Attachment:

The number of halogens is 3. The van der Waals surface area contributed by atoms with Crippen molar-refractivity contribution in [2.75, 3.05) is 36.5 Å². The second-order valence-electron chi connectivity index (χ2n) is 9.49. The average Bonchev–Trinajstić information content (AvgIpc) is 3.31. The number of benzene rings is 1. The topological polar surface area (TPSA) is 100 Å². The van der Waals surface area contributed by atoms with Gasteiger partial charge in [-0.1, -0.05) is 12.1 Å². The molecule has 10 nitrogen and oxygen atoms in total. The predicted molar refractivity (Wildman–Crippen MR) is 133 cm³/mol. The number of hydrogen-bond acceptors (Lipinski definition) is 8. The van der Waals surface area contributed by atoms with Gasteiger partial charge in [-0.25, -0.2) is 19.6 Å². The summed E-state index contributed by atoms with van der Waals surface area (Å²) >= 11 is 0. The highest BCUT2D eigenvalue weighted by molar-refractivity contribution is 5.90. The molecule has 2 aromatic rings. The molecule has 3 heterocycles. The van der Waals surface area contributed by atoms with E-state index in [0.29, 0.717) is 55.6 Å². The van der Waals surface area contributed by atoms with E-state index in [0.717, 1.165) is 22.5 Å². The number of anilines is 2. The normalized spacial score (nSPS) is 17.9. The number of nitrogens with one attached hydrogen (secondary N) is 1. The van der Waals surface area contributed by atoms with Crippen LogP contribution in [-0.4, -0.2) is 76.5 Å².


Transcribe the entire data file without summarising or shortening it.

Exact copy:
The number of halogens is 3. The van der Waals surface area contributed by atoms with Crippen molar-refractivity contribution in [2.75, 3.05) is 36.5 Å². The second-order valence-electron chi connectivity index (χ2n) is 9.49. The average Bonchev–Trinajstić information content (AvgIpc) is 3.31. The number of benzene rings is 1. The topological polar surface area (TPSA) is 100 Å². The van der Waals surface area contributed by atoms with Gasteiger partial charge in [-0.1, -0.05) is 12.1 Å². The molecule has 10 nitrogen and oxygen atoms in total. The predicted molar refractivity (Wildman–Crippen MR) is 133 cm³/mol. The number of hydrogen-bond acceptors (Lipinski definition) is 8. The van der Waals surface area contributed by atoms with Gasteiger partial charge in [-0.25, -0.2) is 19.6 Å². The summed E-state index contributed by atoms with van der Waals surface area (Å²) >= 11 is 0. The highest BCUT2D eigenvalue weighted by molar-refractivity contribution is 5.90. The molecule has 2 aromatic rings. The molecule has 3 heterocycles. The van der Waals surface area contributed by atoms with E-state index in [0.29, 0.717) is 55.6 Å². The van der Waals surface area contributed by atoms with E-state index in [0.717, 1.165) is 22.5 Å². The number of anilines is 2. The normalized spacial score (nSPS) is 17.9. The number of nitrogens with one attached hydrogen (secondary N) is 1. The van der Waals surface area contributed by atoms with Crippen LogP contribution in [-0.4, -0.2) is 76.5 Å².